Hospital Enforces Social Distancing Between Newborns And Their Mothers

"I am disturbed to hear that a midwestern hospital system has enacted a policy that separates mothers from their newborn infants during the critical moments when the two should be bonding," says State Rep. Mary Franson.

Minnesota State Representative Mary Franson called out Kettering Health Network, Friday night, after the hospital system announced that they enforce social distancing between newborns and their mothers.

Kettering is an Ohio-based hospital system that said in a statement via their official Facebook profile on Monday that babies born in their facilities will be kept 6 feet away from their mothers at most times in accordance with social distancing practices. Although their original comment declaring this policy appears to have since been deleted, the hospital network responded to Facebook users asking about the policy, Friday. In their clarifying remarks, Kettering did not disavow the enforcement of social distance between mothers and their babies.

Kettering’s original comment can be seen on the left, and their response to a person asking about the newborn social distancing policy is seen on the right.

Alpha News contacted Kettering to decisively confirm whether or not a mother and child duo who both test negative for COVID-19 would be allowed to forgo social distancing practices with regards to each other. The hospital’s media representative was not available for comment but this article will be updated if a statement is received.

Franson retweeted with comment a screenshot of Kettering’s first statement, Friday night and gave Alpha News an additional statement, Saturday.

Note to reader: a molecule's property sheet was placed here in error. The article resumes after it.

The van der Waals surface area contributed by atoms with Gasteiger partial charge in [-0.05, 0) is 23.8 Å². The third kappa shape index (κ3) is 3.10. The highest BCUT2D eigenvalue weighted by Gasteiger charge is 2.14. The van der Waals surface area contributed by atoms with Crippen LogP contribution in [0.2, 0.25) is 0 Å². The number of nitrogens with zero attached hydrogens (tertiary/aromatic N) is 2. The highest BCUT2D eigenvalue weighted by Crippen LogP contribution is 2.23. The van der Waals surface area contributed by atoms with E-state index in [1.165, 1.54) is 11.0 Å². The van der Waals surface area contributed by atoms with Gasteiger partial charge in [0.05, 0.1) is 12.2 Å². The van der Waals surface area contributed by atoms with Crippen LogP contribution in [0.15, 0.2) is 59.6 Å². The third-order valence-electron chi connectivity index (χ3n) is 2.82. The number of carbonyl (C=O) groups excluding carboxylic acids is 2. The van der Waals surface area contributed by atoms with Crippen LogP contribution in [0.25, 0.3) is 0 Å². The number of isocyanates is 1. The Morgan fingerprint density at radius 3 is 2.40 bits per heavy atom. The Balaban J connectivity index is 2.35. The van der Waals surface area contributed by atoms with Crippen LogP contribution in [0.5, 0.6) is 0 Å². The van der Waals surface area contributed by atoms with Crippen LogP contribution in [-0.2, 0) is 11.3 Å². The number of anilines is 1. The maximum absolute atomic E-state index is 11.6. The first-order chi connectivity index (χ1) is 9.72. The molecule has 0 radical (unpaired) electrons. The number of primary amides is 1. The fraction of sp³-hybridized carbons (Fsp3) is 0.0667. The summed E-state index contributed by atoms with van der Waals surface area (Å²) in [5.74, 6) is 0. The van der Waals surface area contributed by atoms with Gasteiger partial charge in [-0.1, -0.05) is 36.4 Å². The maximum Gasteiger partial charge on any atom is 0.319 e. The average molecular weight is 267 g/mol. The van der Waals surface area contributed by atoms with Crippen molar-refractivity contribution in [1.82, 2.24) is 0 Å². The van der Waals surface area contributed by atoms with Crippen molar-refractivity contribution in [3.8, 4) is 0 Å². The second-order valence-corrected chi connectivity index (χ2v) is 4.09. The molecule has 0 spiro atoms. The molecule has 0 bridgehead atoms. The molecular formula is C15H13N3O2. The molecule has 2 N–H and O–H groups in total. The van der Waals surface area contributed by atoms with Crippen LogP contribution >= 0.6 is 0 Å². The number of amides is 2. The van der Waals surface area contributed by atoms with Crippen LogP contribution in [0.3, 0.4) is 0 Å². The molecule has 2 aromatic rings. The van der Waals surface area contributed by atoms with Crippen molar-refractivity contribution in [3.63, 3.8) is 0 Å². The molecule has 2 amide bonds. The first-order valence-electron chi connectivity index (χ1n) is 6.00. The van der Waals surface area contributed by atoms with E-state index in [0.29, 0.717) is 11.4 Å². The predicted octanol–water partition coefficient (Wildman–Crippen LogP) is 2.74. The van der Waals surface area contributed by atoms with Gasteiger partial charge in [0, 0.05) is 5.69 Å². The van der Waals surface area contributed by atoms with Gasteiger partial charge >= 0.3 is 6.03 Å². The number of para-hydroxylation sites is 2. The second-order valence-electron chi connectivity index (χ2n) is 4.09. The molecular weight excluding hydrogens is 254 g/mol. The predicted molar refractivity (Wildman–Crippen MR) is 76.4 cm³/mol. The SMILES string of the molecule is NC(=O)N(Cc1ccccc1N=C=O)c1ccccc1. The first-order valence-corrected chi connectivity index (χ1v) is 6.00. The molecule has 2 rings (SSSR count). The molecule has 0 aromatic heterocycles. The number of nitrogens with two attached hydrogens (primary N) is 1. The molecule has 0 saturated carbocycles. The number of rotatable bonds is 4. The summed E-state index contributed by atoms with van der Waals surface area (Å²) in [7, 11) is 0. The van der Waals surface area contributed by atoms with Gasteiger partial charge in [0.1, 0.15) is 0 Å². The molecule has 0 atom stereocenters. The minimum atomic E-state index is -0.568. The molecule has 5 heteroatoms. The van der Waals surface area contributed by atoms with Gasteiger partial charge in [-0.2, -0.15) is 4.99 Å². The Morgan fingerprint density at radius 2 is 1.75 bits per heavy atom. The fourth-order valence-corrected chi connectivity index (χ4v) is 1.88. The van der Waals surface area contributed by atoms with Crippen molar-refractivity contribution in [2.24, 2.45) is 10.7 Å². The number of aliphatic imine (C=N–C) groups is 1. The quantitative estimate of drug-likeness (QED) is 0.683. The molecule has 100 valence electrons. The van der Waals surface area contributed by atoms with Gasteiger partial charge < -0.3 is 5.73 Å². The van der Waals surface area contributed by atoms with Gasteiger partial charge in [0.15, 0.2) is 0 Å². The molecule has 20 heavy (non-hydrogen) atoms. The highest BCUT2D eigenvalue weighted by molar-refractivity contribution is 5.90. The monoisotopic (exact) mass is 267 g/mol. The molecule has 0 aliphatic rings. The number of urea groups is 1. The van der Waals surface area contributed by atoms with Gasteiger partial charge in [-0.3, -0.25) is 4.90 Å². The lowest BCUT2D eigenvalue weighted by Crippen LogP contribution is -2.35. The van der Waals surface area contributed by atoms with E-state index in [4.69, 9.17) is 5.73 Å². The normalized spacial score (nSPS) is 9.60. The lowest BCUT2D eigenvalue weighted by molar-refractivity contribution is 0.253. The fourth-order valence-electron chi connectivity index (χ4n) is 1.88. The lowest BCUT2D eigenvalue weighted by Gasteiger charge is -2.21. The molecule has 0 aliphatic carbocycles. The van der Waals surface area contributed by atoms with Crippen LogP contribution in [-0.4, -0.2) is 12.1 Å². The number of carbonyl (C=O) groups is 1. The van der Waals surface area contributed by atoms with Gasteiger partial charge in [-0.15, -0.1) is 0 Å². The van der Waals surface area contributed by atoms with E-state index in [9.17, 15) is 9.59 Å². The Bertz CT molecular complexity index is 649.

“During this difficult time, the health and safety of more vulnerable members of our communities is of the utmost importance. However, it is also important that we do not discount logic or disregard the role of basic humanity as we battle the coronavirus. I am disturbed to hear that a midwestern hospital system has enacted a policy that separates mothers from their newborn infants during the critical moments when the two should be bonding,” she said.

“However,” Franson continued, “this is not the only health policy that we’ve seen recently that doesn’t seem to make sense. Right here in Minnesota, hospitals are encouraged by the state to discharge active COVID-19 cases to nursing homes. This has likely played a role in our state’s unusually high rate of death from the virus among nursing home residents.

Franson is correct that the Minnesota Department of Health (MDH) has urged hospitals to discharge active coronavirus cases to nursing homes in the name of increasing available hospital space. This may have contributed to Minnesota’s high coronavirus-related mortality rate among residents of long term care facilities. No other state can attribute such a staggering percentage of its COVID-19 related deaths to nursing homes alone, according to analysis from the Foundation for Research on Equal Opportunity.

Meanwhile, most hospitals around America are actually empty, hemorrhaging money and at risk of going out of business for lack of patients, per Newsweek. Mayo Clinic said that in April, it lost 75% of its business in some areas. This forced the world famous hospital to slash $1.4 billion in pay for its employees.